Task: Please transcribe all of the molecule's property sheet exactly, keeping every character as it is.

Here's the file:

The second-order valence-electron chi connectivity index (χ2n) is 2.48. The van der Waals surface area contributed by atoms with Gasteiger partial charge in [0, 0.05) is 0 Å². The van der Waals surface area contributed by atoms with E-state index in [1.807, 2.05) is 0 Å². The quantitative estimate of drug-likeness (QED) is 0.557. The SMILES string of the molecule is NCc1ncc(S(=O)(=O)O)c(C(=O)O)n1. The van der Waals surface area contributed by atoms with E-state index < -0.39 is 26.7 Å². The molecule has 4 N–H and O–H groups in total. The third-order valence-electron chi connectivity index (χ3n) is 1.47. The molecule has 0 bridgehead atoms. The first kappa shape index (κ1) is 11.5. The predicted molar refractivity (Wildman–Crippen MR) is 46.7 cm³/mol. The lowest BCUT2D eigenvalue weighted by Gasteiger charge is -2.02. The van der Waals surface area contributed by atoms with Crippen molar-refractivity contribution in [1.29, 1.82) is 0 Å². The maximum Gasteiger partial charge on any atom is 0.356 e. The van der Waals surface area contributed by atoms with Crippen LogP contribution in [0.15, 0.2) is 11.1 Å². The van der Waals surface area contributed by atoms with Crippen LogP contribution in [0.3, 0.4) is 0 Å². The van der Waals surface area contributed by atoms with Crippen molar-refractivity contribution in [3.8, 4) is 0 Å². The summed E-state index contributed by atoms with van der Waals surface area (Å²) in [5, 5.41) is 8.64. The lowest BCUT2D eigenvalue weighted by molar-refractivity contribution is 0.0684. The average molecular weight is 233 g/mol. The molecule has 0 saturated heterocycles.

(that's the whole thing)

The second-order valence-electron chi connectivity index (χ2n) is 2.48. The van der Waals surface area contributed by atoms with Gasteiger partial charge in [0, 0.05) is 0 Å². The van der Waals surface area contributed by atoms with E-state index in [1.807, 2.05) is 0 Å². The quantitative estimate of drug-likeness (QED) is 0.557. The SMILES string of the molecule is NCc1ncc(S(=O)(=O)O)c(C(=O)O)n1. The van der Waals surface area contributed by atoms with E-state index < -0.39 is 26.7 Å². The molecule has 4 N–H and O–H groups in total. The third-order valence-electron chi connectivity index (χ3n) is 1.47. The molecule has 0 bridgehead atoms. The first kappa shape index (κ1) is 11.5. The predicted molar refractivity (Wildman–Crippen MR) is 46.7 cm³/mol. The lowest BCUT2D eigenvalue weighted by Gasteiger charge is -2.02. The van der Waals surface area contributed by atoms with Crippen molar-refractivity contribution in [1.29, 1.82) is 0 Å². The maximum Gasteiger partial charge on any atom is 0.356 e. The van der Waals surface area contributed by atoms with Crippen LogP contribution in [0.15, 0.2) is 11.1 Å². The van der Waals surface area contributed by atoms with Crippen LogP contribution in [0.3, 0.4) is 0 Å². The van der Waals surface area contributed by atoms with Crippen molar-refractivity contribution in [3.8, 4) is 0 Å². The summed E-state index contributed by atoms with van der Waals surface area (Å²) in [5, 5.41) is 8.64. The lowest BCUT2D eigenvalue weighted by molar-refractivity contribution is 0.0684. The average molecular weight is 233 g/mol. The molecule has 0 saturated heterocycles.